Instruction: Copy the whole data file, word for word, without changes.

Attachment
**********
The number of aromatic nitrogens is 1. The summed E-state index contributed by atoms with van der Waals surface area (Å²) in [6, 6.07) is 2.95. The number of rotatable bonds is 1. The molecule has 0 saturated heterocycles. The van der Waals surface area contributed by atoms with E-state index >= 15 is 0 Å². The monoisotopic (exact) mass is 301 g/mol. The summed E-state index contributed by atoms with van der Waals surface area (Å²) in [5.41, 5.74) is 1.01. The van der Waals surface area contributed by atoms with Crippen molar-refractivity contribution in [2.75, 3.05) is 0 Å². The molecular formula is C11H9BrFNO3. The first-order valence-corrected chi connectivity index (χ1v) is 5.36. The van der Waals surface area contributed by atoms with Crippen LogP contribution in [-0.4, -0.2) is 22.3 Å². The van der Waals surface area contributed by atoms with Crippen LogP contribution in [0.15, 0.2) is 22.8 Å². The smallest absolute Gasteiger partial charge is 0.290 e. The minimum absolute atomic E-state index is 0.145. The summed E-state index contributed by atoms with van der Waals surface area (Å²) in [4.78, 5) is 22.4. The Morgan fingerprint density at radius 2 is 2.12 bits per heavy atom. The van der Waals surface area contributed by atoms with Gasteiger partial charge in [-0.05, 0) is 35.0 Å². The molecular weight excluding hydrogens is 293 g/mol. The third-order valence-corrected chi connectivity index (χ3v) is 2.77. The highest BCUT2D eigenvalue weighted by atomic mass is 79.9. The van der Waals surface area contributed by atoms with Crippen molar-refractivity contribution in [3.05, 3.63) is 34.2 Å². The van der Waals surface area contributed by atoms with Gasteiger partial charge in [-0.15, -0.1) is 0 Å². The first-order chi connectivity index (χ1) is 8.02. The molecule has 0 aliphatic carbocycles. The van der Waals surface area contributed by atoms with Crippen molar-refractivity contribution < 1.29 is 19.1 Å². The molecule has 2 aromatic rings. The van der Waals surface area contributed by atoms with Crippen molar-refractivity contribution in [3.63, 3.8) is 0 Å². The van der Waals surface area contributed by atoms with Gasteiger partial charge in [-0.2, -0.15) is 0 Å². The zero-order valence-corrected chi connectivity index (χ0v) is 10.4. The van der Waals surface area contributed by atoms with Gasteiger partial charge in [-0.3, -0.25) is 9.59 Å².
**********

The number of aromatic nitrogens is 1. The summed E-state index contributed by atoms with van der Waals surface area (Å²) in [6, 6.07) is 2.95. The number of rotatable bonds is 1. The molecule has 0 saturated heterocycles. The van der Waals surface area contributed by atoms with E-state index >= 15 is 0 Å². The monoisotopic (exact) mass is 301 g/mol. The summed E-state index contributed by atoms with van der Waals surface area (Å²) in [5.41, 5.74) is 1.01. The van der Waals surface area contributed by atoms with Crippen molar-refractivity contribution in [2.75, 3.05) is 0 Å². The molecular formula is C11H9BrFNO3. The first-order valence-corrected chi connectivity index (χ1v) is 5.36. The van der Waals surface area contributed by atoms with Crippen LogP contribution in [-0.4, -0.2) is 22.3 Å². The van der Waals surface area contributed by atoms with Crippen LogP contribution in [0.15, 0.2) is 22.8 Å². The smallest absolute Gasteiger partial charge is 0.290 e. The minimum absolute atomic E-state index is 0.145. The summed E-state index contributed by atoms with van der Waals surface area (Å²) in [4.78, 5) is 22.4. The Morgan fingerprint density at radius 2 is 2.12 bits per heavy atom. The van der Waals surface area contributed by atoms with Gasteiger partial charge in [-0.05, 0) is 35.0 Å². The molecular weight excluding hydrogens is 293 g/mol. The third-order valence-corrected chi connectivity index (χ3v) is 2.77. The highest BCUT2D eigenvalue weighted by atomic mass is 79.9. The van der Waals surface area contributed by atoms with Crippen molar-refractivity contribution in [3.05, 3.63) is 34.2 Å². The van der Waals surface area contributed by atoms with Gasteiger partial charge in [-0.15, -0.1) is 0 Å². The first-order chi connectivity index (χ1) is 8.02. The molecule has 0 aliphatic carbocycles. The van der Waals surface area contributed by atoms with Crippen molar-refractivity contribution < 1.29 is 19.1 Å². The molecule has 2 aromatic rings. The van der Waals surface area contributed by atoms with Crippen molar-refractivity contribution in [3.63, 3.8) is 0 Å². The van der Waals surface area contributed by atoms with Gasteiger partial charge in [-0.2, -0.15) is 0 Å². The zero-order valence-corrected chi connectivity index (χ0v) is 10.4. The van der Waals surface area contributed by atoms with Gasteiger partial charge in [-0.3, -0.25) is 9.59 Å².